Board of Trustees carry motion to continue lowering textbook costs for low-income students

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TM Kianna Znika

The motion to enter a Third Amendment with Follet Higher Education Group was carried on Jan. 15, 2020. This is in efforts to lower textbook costs for students on campus. Photo credit: Kianna Znika

Kianna Znika, Editor in Chief

A motion to continue lowering the costs of textbooks for low-income students on campus was approved by the Board of Trustees on Jan. 15 and will be effective starting Feb. 1 of this year.

The agreement to a Third Amendment with Follet Higher Education for continued management and operation of the Cerritos College Bookstore was motioned by Trustee Zurich Lewis and Trustee Martha Camacho-Rodriguez, who introduced the subject by discussing a tweet she had seen by a student explaining how poverty “trickled down” and affected her GPA.

“This young student was talking about how if she had extra money or even money to buy the books that she needed, that would have greatly changed her outlook on a lot of things that are based on your GPA,” Rodriguez explained. “For those of us who honor words on paper, we understand how important it is to have a book.”

Dr. Jose Fierro, president of Cerritos College, expressed the same concerns about the current high costs of textbooks and described that the campus already has a couple of areas where initiatives to develop low-cost textbooks are being implemented.

“Probably the leading area is the business department as most of the program’s textbooks are $15-$20,” Fierro stated. “And it’s not necessarily the cost of the textbooks, but it’s the access to the platform.”

He also explained that many faculty members have been doing a lot of work developing their own textbooks, including a professor on campus who developed his photography course textbook and made it free and accessible for his students.

“Our goal is to partner with the school districts and with the faculty on the campus to make to develop textbooks for all those courses that are free of charge, so that our dual-enrollment students will get more access to those textbooks,” Fierro added. “In some cases enrolling into a college class, the limitations factor in textbook.”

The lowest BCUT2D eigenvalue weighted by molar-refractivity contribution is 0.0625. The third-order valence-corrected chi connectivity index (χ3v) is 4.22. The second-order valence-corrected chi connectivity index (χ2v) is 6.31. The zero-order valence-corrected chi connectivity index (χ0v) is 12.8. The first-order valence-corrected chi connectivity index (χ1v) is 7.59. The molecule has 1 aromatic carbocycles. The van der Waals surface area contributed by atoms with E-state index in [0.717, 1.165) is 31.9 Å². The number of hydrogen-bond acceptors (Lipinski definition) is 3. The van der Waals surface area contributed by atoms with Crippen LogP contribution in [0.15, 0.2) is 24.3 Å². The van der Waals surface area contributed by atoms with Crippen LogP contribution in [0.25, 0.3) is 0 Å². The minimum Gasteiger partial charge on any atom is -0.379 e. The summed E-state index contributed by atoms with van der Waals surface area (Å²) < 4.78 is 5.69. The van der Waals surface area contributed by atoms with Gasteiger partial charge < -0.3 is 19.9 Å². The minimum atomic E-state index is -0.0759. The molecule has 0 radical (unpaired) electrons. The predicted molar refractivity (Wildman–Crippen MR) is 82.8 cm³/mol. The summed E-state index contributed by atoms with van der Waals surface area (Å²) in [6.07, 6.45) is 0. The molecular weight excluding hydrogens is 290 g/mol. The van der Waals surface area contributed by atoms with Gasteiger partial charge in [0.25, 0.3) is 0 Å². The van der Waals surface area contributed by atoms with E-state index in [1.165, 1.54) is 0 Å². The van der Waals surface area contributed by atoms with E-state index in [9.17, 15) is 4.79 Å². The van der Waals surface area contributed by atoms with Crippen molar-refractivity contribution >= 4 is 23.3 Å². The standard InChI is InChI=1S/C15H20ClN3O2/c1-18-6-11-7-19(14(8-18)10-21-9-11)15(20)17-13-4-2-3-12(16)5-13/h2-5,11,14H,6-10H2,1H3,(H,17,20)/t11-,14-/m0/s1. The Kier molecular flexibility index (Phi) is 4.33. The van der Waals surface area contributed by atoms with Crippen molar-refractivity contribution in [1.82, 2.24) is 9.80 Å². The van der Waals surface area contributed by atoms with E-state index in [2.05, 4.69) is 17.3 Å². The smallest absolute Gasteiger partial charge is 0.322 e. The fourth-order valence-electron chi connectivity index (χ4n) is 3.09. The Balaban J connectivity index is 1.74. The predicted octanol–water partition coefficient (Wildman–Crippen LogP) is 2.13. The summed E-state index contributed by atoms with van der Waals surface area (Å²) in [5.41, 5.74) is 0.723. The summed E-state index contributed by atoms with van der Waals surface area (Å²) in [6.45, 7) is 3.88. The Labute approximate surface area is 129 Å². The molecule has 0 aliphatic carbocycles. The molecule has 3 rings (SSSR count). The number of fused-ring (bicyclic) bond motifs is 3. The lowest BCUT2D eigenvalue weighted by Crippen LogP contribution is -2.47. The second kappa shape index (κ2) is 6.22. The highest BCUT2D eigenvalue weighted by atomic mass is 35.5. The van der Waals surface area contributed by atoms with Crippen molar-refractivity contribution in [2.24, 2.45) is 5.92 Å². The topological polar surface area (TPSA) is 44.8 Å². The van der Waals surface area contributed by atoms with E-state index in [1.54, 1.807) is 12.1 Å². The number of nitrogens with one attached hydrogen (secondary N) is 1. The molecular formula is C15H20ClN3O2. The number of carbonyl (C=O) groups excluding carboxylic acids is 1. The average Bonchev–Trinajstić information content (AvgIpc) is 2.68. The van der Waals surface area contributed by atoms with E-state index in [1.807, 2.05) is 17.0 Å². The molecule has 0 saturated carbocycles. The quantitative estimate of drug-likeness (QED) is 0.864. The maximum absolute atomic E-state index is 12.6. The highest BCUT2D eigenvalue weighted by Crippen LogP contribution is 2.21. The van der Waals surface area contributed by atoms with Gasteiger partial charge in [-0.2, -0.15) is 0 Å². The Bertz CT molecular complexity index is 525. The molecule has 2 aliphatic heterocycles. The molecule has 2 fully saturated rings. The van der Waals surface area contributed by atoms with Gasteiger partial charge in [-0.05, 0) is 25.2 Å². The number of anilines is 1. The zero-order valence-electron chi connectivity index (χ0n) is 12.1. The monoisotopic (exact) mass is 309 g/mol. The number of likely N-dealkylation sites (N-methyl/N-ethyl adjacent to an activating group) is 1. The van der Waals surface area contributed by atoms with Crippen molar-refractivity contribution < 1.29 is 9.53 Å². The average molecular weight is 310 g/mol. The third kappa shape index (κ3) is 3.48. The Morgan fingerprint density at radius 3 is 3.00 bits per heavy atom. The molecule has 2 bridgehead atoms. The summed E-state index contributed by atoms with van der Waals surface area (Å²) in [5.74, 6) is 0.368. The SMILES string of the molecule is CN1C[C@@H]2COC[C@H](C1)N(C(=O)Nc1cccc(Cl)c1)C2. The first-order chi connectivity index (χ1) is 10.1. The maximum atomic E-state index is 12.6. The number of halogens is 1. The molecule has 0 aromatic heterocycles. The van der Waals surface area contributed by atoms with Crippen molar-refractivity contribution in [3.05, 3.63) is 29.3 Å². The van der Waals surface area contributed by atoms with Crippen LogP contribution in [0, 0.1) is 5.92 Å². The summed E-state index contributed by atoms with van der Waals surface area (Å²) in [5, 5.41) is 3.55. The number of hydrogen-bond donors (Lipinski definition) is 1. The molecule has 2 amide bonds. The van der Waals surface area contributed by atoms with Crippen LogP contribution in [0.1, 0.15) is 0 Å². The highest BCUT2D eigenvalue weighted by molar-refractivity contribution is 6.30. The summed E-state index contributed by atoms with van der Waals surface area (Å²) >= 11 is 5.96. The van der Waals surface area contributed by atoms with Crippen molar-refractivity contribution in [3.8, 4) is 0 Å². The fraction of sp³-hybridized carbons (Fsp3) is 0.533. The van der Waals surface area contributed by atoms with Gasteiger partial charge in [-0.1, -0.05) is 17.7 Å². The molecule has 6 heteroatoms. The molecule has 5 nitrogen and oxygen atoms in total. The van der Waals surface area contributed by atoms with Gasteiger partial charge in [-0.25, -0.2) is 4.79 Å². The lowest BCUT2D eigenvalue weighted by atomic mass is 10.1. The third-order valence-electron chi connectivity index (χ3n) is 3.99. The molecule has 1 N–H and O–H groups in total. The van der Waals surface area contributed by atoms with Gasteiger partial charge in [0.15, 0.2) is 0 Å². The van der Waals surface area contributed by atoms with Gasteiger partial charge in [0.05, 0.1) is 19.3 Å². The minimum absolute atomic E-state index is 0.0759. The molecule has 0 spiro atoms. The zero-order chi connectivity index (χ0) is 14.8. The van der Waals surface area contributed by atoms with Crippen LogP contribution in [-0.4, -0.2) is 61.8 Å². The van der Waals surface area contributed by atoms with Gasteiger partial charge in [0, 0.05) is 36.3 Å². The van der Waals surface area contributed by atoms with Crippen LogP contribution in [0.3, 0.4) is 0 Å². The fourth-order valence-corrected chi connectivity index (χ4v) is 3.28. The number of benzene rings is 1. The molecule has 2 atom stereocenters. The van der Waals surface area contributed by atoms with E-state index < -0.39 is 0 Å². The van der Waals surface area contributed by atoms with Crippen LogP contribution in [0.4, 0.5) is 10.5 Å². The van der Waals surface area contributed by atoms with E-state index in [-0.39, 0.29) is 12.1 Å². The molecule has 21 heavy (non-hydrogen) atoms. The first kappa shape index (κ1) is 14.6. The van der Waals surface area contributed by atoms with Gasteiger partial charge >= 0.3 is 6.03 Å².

Efforts to put in which classes will have Open Educational Resources (OER) in future course catalogs are being considered, so that students may factor that in during enrollment.

Rick Miranda, vice president of Cerritos College, explained that the campus library “keeps essentially a catalog of OER, which may not always include a full book but may include supplementary information that faculty can use in the classroom.”

Some prior changes to the Second Amendment with Follett Higher Education Group included a two-percent reduction of costs for about 85% of all textbooks purchased by students.

With all changes being made, Marisa Perez, president of the Board of Trustees, wondered what the future of textbooks would look like on campus.

“Is the amount of money that the college is making from the bookstore decreasing?” she asked.

Felipe Lopez, campus official who oversees Business Services, explained that bookstore commissions have steadily decreased over the last five years.

“It’s just getting harder and harder to be able to focus all of our resources to our current bookstore. So much is out there on the internet,” he stated. “If [students] can find it cheaper, they’re going to do so.”

The time period of the Third Amendment with Follet Higher Education Group will be from Feb. 1, 2020 through January 31, 2025.